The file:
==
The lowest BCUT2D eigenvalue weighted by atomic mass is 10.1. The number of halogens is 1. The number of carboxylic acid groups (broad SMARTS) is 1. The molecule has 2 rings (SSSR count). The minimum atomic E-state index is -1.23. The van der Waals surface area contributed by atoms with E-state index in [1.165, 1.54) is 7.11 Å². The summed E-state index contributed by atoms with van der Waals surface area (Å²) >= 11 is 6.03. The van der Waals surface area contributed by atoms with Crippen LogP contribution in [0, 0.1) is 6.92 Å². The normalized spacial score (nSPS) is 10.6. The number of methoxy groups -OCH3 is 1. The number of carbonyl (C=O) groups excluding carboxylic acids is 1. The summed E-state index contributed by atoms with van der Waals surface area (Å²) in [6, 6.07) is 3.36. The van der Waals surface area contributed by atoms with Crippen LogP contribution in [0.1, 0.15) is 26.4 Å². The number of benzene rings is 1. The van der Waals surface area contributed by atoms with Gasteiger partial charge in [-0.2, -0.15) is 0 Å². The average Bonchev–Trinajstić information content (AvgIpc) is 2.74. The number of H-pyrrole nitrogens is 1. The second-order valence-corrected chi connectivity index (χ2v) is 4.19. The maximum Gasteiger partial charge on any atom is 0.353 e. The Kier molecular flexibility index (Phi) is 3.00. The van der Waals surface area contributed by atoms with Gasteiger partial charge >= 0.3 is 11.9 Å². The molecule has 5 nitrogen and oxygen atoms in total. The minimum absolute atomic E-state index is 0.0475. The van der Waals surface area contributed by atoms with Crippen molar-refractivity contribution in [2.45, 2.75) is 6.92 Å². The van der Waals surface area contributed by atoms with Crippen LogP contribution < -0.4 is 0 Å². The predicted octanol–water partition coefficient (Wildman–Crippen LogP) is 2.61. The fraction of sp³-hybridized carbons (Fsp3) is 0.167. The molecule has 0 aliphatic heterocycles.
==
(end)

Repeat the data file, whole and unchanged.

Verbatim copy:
The lowest BCUT2D eigenvalue weighted by atomic mass is 10.1. The number of halogens is 1. The number of carboxylic acid groups (broad SMARTS) is 1. The molecule has 2 rings (SSSR count). The minimum atomic E-state index is -1.23. The van der Waals surface area contributed by atoms with E-state index in [1.165, 1.54) is 7.11 Å². The summed E-state index contributed by atoms with van der Waals surface area (Å²) >= 11 is 6.03. The van der Waals surface area contributed by atoms with Crippen LogP contribution in [0, 0.1) is 6.92 Å². The normalized spacial score (nSPS) is 10.6. The number of methoxy groups -OCH3 is 1. The number of carbonyl (C=O) groups excluding carboxylic acids is 1. The summed E-state index contributed by atoms with van der Waals surface area (Å²) in [6, 6.07) is 3.36. The van der Waals surface area contributed by atoms with Crippen LogP contribution in [0.1, 0.15) is 26.4 Å². The number of benzene rings is 1. The van der Waals surface area contributed by atoms with Gasteiger partial charge in [-0.2, -0.15) is 0 Å². The average Bonchev–Trinajstić information content (AvgIpc) is 2.74. The number of H-pyrrole nitrogens is 1. The second-order valence-corrected chi connectivity index (χ2v) is 4.19. The maximum Gasteiger partial charge on any atom is 0.353 e. The Kier molecular flexibility index (Phi) is 3.00. The van der Waals surface area contributed by atoms with Gasteiger partial charge >= 0.3 is 11.9 Å². The molecule has 5 nitrogen and oxygen atoms in total. The minimum absolute atomic E-state index is 0.0475. The van der Waals surface area contributed by atoms with Crippen molar-refractivity contribution in [2.45, 2.75) is 6.92 Å². The van der Waals surface area contributed by atoms with Crippen LogP contribution < -0.4 is 0 Å². The predicted octanol–water partition coefficient (Wildman–Crippen LogP) is 2.61. The fraction of sp³-hybridized carbons (Fsp3) is 0.167. The molecule has 0 aliphatic heterocycles.